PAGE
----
My mornings consisted of standing on a dusty plateau with Emma, trying to simultaneously direct traffic and connect with her (I remember she didn’t notice we didn’t). We kept up the facade of happy campers, hopping around and smiling and waving our arms, helped along by our boredom, our backache, and an early morning wafer-thin breeze. After several hours, we’d get spoken to roughly by a couple of university boys in a position of authority and sent out separate ways.

In two long weeks, I never heard a word of thanks from those two men, not to me, not to each other, not to anyone. It’s not that they were overly rude, I just never really saw them appreciate anything. These were the real supervisors. Not the zero-hour temporary chaff the seasons blew in and threw out again. I had often had that same reaction when I temped places, people hating me just because this wasn’t my cage.

After the morning plateau, I was handed a walkie-talkie and stationed sentinel-style somewhere down in the quarry proper. The key, here, was to speak to the truckers direct, tolerantly ward off the inevitable sexist banter, and left-right-left them to their own little patch of stone. I enjoyed it; the anticipation, the questions, the reciprocal smiles. It reminded me a little bit of hitchhiking, just me alone on a stone incline, the fluctuations of the weather, the tracing-paper sun luminous behind the matte, battery-powered sky.

And Tony, let’s call him Tony, he was one of the festival organisers; tall, good posture, orange jumpsuit, his white hair lazy but slick. I looked forward to him walking by each morning on his way down to the information stall. He’d bring me coffee, ask questions, wait to hear the answers, answer mine. When not living in a quarry, he organised flower shows, classical music festivals, worked for a boating magazine. He lived a different life every few months of the year. Intensely, semi-nomadically, hierarchically. He’d build a world, watch it prosper, collect the evaluation forms, tear it down. Festivals surging and waning. The build-up, the tumult, the hustle, and then the ebb, the drain. What are you doing here? Tony asked me.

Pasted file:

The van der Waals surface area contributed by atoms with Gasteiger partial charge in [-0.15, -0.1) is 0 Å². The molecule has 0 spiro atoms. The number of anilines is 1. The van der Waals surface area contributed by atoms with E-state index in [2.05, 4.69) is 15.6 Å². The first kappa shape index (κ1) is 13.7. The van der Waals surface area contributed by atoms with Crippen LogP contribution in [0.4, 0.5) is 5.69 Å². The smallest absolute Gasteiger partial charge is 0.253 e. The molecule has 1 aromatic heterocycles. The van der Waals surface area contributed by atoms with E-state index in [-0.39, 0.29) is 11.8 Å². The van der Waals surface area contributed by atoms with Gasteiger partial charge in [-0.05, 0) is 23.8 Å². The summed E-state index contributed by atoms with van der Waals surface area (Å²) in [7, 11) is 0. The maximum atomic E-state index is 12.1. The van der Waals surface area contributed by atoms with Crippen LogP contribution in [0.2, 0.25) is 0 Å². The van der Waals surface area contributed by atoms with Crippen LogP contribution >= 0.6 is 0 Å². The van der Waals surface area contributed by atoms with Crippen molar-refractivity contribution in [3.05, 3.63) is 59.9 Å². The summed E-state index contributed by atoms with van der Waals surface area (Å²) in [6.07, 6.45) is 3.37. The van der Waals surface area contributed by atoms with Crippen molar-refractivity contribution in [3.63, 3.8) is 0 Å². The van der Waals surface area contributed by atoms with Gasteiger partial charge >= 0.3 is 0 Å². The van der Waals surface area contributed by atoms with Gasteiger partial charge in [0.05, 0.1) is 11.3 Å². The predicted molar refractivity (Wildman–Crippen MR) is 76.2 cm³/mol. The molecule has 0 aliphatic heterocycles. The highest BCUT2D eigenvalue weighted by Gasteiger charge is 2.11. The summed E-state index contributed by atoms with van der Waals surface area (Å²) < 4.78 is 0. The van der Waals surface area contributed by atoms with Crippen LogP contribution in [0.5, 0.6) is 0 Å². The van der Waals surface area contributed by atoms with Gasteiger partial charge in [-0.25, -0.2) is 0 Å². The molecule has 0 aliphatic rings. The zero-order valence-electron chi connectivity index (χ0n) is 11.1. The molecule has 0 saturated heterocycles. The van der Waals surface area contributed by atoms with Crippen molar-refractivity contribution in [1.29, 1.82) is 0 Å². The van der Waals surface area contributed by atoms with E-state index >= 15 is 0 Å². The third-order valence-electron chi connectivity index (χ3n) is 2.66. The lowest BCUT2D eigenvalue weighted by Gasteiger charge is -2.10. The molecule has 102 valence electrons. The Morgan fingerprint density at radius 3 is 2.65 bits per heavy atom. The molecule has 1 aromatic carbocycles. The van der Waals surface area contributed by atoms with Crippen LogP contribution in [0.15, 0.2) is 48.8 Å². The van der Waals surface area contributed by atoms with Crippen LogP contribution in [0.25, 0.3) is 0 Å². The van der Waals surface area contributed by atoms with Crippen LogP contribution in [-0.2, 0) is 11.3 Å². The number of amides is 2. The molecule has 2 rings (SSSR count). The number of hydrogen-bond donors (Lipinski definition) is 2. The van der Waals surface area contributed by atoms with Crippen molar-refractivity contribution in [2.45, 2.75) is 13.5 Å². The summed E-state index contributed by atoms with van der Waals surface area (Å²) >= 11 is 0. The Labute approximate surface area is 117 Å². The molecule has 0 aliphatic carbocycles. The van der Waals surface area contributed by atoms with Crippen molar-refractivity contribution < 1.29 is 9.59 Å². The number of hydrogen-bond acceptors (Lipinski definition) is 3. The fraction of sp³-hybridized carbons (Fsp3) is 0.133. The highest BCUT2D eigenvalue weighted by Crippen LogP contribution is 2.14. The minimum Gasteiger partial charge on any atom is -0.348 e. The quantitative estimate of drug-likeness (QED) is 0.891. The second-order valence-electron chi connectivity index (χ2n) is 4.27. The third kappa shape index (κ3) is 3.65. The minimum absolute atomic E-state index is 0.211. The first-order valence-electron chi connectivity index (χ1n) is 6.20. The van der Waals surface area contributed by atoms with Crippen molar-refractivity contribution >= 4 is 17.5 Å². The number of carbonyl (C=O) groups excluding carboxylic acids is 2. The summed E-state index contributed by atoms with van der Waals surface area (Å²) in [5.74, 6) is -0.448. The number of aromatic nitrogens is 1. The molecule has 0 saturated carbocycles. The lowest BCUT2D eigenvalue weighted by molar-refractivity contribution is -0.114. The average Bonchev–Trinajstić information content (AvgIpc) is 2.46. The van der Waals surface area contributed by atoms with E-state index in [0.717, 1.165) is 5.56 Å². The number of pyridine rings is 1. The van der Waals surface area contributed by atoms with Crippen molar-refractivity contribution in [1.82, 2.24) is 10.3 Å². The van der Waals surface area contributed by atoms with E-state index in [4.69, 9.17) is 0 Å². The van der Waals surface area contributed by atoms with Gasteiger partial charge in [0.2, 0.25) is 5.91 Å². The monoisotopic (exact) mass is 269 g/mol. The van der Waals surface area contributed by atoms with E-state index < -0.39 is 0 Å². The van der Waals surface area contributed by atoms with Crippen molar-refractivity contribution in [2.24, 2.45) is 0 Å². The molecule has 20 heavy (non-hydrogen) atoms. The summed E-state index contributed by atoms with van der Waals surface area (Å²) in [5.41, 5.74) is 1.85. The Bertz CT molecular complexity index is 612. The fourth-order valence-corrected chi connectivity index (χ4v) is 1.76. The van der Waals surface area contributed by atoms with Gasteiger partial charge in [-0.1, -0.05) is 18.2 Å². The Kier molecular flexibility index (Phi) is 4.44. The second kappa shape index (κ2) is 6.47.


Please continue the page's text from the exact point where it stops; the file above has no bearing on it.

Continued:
I walked up and down and across the gravel terrain, saw the tyre-track paths assert themselves over the days, watched the buildings unfold, click open, snap in place. The hours spilled out, lava crawling down a mountain face. Sometimes nothing. Sometimes only the pleasing aesthetic of dust on my boots, the weight of the walkie-talkie in my palm, the white noise at the start and end of messages not for me, then silence. A vague sense of community, of order.

It was our job to ensure the trucks didn’t get clogged up behind each other, to prevent bottlenecks and the potential skirmishes that might ensue should their drivers collide. The walkie-talkie stuttered, HGV for G9. I’m on it, I’d reply, and I’d run to the nearest corner that had full visibility, check the machines on these young roads – some reversing, accelerating, angling, unloading; some with their suction-ended cricket-legs poking out and probosces boring distractedly into the ground. Clear, I’d cry.

There were many aspects of this job that I hated: for example, being one of about ten women on site in a crowd of thousands, which in itself is not drastic, but which led to frequent remarks, unneeded sympathy, and occasional leers. For example, shooting pains up my legs and back, followed by clicks of passing authoritarian fingers if I decided that this was a good moment to sit down. For example, the feeling that we were nothing, and that we meant nothing and deserved nothing from those from the agency directly employing us. For example, the pay.

But within and aside from all that, I found my fun. I found meditation among the stone and metal structures, I considered nature. And I broke the rules: I practised tiny rebellions in honour of the child I used to be who would never have dared. I hid out in the temporary shanty stalls of my favourite truckers, drank steaming cups of coffee and chocolate biscuits as I listened to stories of toll roads and traffic jams and notorious sections of motorway. On the last day, I took a shot of whiskey from a hip flask and got a slap on the back for being so bold. I walked. As long as you kept walking, they left you alone.